Friday, 12 September, 2014
We are often positioned how we should feel about a location from its representations in texts. In Archie Weller’s short story, ‘Stolen Car’, he conveys ideas about Perth through a variety of techniques. The ideas which are conveyed in Weller’s story include, but are not limited to, urban corruption, intense racism and the general lawlessness of ‘progress’. The techniques which he has incorporated consist of colour, animalistic connotations and anthropomorphic likening’s.
The colours which Weller uses to define the features of the surroundings are predominately dull and cold. These colours lend to the environment, as feelings of melancholy and desolation. Weller’s constant use of “Bitumen” serves to fabricate a tedious and artificial environment, a literal “Bitumen world”; this contributes to the already present and overwhelming sense of melancholy. The general darkness, broken up only by “flat black shadows, dancing in the lighter grey of the night”, this embodies that in spite of the darkness there are sparks of light present throughout this lost city. Due to the prevalence of muted tones during the course of Weller’s tale the present of such vivid colour “as a red gaping mouth”, provides focus to the reader causing their attention to be fully centred on the nightclub, which is in and of itself a symbol of lawlessness and corruption.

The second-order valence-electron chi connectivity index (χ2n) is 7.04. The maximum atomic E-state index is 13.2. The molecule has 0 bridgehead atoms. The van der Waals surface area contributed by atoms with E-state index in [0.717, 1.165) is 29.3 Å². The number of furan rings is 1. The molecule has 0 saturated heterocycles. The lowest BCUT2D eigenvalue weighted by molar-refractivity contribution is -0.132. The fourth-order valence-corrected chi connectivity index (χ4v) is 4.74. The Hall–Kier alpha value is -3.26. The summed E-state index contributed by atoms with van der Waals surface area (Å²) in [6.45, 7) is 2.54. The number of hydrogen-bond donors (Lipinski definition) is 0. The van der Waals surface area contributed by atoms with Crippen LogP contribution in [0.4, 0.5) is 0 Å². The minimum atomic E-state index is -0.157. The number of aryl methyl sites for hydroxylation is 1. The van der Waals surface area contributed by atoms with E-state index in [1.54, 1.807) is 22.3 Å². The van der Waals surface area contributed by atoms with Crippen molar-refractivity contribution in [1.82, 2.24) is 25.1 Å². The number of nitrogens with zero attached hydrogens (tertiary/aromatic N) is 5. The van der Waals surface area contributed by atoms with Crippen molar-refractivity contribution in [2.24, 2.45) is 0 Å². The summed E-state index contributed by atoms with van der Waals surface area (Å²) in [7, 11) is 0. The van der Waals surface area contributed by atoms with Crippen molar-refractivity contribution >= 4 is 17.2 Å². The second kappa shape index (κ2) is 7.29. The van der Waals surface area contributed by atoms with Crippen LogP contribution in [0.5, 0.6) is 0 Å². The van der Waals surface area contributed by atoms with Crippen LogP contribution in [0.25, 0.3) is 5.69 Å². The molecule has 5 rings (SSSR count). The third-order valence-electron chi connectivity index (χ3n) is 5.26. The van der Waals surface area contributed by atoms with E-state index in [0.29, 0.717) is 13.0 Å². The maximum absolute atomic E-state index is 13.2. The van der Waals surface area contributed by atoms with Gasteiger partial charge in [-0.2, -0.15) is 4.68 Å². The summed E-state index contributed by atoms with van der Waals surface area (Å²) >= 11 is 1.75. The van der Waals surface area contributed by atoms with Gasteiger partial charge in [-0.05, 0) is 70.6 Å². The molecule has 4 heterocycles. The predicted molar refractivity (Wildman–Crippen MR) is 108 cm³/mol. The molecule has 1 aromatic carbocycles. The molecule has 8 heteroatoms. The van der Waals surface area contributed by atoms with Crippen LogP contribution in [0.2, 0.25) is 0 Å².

Alongside colours, animals similarly play a significant role Weller’s story, contributing a sense of savagery and animalistic tendencies in regards to his characters. The connotations reflect the amoral society Johnny has entered. We see continues evidence in the narrative such as the police who are regularly compared to dogs, fearsome and brutal in their ways; causing them to be viewed as mistrustful characters. As top of the hierarchy of the city, the laws corruption in turn allows for the development of refined justification on Johnny’s behalf.